Banned books and other forms of censorship

On the banning of books, censorship and other freedom of access issues

Tuesday, February 06, 2007

Abu Ghraib paintings by Fernando Botero

Our library here at U.C. Berkeley is hosting a display of Fernando Botero's paintings and drawings of abuses at Abu Ghraib prison in Iraq. It is sponsoredby the UCB Center for Latin American Studies. The paintings are very powerful. In a piece for the San Francisco Chronicle, Jan. 22, Louis Freedberg commented on the fact that the paintings and drawings so far have been shown at only one other location within the United States, and no major museum seems interested in displaying them. Here is an excerpt:

The trickier question is why no U.S. museum chose to exhibit them. The only other place they have been shown in the United States was last November at New York's private Marlborough Gallery, which has been showing and selling Botero's work for decades.

Some museums may have had security concerns. Look at what happened to the Copabianco Gallery in San Francisco, which was forced to close in 2004 after it showed a painting depicting torture of an Iraqi detainee, and the gallery was vandalized and its owner assaulted.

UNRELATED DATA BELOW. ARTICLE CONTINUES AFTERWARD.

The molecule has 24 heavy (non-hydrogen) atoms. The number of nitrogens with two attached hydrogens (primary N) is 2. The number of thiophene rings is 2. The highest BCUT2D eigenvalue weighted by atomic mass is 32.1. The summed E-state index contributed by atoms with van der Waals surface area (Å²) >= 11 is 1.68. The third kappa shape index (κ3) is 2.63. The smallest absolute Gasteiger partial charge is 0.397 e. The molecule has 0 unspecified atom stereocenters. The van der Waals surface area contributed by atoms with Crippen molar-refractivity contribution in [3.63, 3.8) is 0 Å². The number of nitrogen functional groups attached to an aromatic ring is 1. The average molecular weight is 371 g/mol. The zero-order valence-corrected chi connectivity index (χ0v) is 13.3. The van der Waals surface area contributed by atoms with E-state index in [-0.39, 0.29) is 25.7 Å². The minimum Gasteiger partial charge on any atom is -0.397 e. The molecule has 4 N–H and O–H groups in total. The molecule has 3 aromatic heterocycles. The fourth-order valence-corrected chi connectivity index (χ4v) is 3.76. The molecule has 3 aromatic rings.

Some museums may have rejected the Abu Ghraib series for artistic reasons (even though Botero's less serious works are in the permanent exhibitions of many U.S. museums). SFMOMA says it wasn't offered the exhibit.

Then there's the likelihood that some were scared away by the content. By contrast, several European museums, including the Palazzo Venezia in Rome, had no problems showing the work.

Botero's paintings got the cold shoulder here despite favorable reviews in a range of respected publications. In an article titled "The Iconography of Torture" in this month's edition of Art in America, for example, the reviewer said the Abu Ghraib paintings "bear comparison with much of the political art of the modern era ... Like Guernica, Botero's Abu Ghraib paintings are a cry of pain at the pointless suffering inflicted on the victims of wars." The Washington Post's culture critic called it a "remarkable show, and a disturbing one.."

2 Comments:

Blogger Jack Stephens said...

It is sad to see a great artist lowering himself to churning out hideous, mendacious agitprop. But Steve, if only anti-U.S. Berkeley academics want to look at the stuff, what does this have to do with "censorship"?

11:46 AM  
Blogger Stephen Denney said...

I don't think it is only "anti-U.S. Berkeley academics," Jack. I read favorable reviews of the exhibit in various publications. If it is rejected by museums on artistic merit, then you could say it is not censorship. If, on the other hand, it is because museums are afraid of reprisal, as the San Francisco Chronicle reporter suggested, then I think it could be considered self-censorship, like a bookstore not shelving Salmon Rushdie's Satanic Verses after bookstores such as Cody's here in Berkeley were firebombed.

1:58 PM  

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